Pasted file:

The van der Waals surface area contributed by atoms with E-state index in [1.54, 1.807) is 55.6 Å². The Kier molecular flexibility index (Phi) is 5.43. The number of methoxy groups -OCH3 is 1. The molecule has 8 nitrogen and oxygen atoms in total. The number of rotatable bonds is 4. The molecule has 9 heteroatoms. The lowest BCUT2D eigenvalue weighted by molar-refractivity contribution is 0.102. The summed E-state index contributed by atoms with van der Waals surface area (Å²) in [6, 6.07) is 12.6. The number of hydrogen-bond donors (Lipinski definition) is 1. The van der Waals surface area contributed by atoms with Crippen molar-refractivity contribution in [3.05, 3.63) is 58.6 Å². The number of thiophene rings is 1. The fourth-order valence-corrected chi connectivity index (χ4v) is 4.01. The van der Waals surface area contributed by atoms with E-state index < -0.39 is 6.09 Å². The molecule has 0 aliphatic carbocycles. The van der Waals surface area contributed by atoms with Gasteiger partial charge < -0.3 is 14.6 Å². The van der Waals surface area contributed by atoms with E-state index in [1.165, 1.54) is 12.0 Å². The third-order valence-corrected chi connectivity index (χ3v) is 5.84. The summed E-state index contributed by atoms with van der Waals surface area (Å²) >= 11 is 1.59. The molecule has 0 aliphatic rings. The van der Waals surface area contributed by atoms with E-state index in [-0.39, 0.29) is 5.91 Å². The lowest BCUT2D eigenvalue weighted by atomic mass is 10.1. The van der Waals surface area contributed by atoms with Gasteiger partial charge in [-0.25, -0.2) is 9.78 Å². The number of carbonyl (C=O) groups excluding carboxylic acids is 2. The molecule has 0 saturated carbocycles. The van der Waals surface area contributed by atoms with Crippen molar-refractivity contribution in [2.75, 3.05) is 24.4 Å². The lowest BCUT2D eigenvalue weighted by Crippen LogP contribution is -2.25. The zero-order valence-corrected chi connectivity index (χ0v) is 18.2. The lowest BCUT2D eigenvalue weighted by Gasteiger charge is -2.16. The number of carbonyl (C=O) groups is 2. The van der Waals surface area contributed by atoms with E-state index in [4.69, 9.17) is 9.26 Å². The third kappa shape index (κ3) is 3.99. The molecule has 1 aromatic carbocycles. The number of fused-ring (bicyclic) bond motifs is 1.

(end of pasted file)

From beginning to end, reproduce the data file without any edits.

The van der Waals surface area contributed by atoms with E-state index in [1.54, 1.807) is 55.6 Å². The Kier molecular flexibility index (Phi) is 5.43. The number of methoxy groups -OCH3 is 1. The molecule has 8 nitrogen and oxygen atoms in total. The number of rotatable bonds is 4. The molecule has 9 heteroatoms. The lowest BCUT2D eigenvalue weighted by molar-refractivity contribution is 0.102. The summed E-state index contributed by atoms with van der Waals surface area (Å²) in [6, 6.07) is 12.6. The number of hydrogen-bond donors (Lipinski definition) is 1. The van der Waals surface area contributed by atoms with Crippen molar-refractivity contribution in [3.05, 3.63) is 58.6 Å². The number of thiophene rings is 1. The fourth-order valence-corrected chi connectivity index (χ4v) is 4.01. The van der Waals surface area contributed by atoms with E-state index < -0.39 is 6.09 Å². The molecule has 0 aliphatic carbocycles. The van der Waals surface area contributed by atoms with Gasteiger partial charge < -0.3 is 14.6 Å². The van der Waals surface area contributed by atoms with E-state index in [1.165, 1.54) is 12.0 Å². The third-order valence-corrected chi connectivity index (χ3v) is 5.84. The summed E-state index contributed by atoms with van der Waals surface area (Å²) >= 11 is 1.59. The molecule has 0 aliphatic rings. The van der Waals surface area contributed by atoms with E-state index in [-0.39, 0.29) is 5.91 Å². The lowest BCUT2D eigenvalue weighted by atomic mass is 10.1. The van der Waals surface area contributed by atoms with Gasteiger partial charge in [-0.25, -0.2) is 9.78 Å². The number of carbonyl (C=O) groups excluding carboxylic acids is 2. The molecule has 0 saturated carbocycles. The van der Waals surface area contributed by atoms with Crippen molar-refractivity contribution in [2.75, 3.05) is 24.4 Å². The lowest BCUT2D eigenvalue weighted by Crippen LogP contribution is -2.25. The zero-order valence-corrected chi connectivity index (χ0v) is 18.2. The lowest BCUT2D eigenvalue weighted by Gasteiger charge is -2.16. The number of carbonyl (C=O) groups is 2. The van der Waals surface area contributed by atoms with E-state index in [4.69, 9.17) is 9.26 Å². The third kappa shape index (κ3) is 3.99. The molecule has 1 aromatic carbocycles. The number of fused-ring (bicyclic) bond motifs is 1.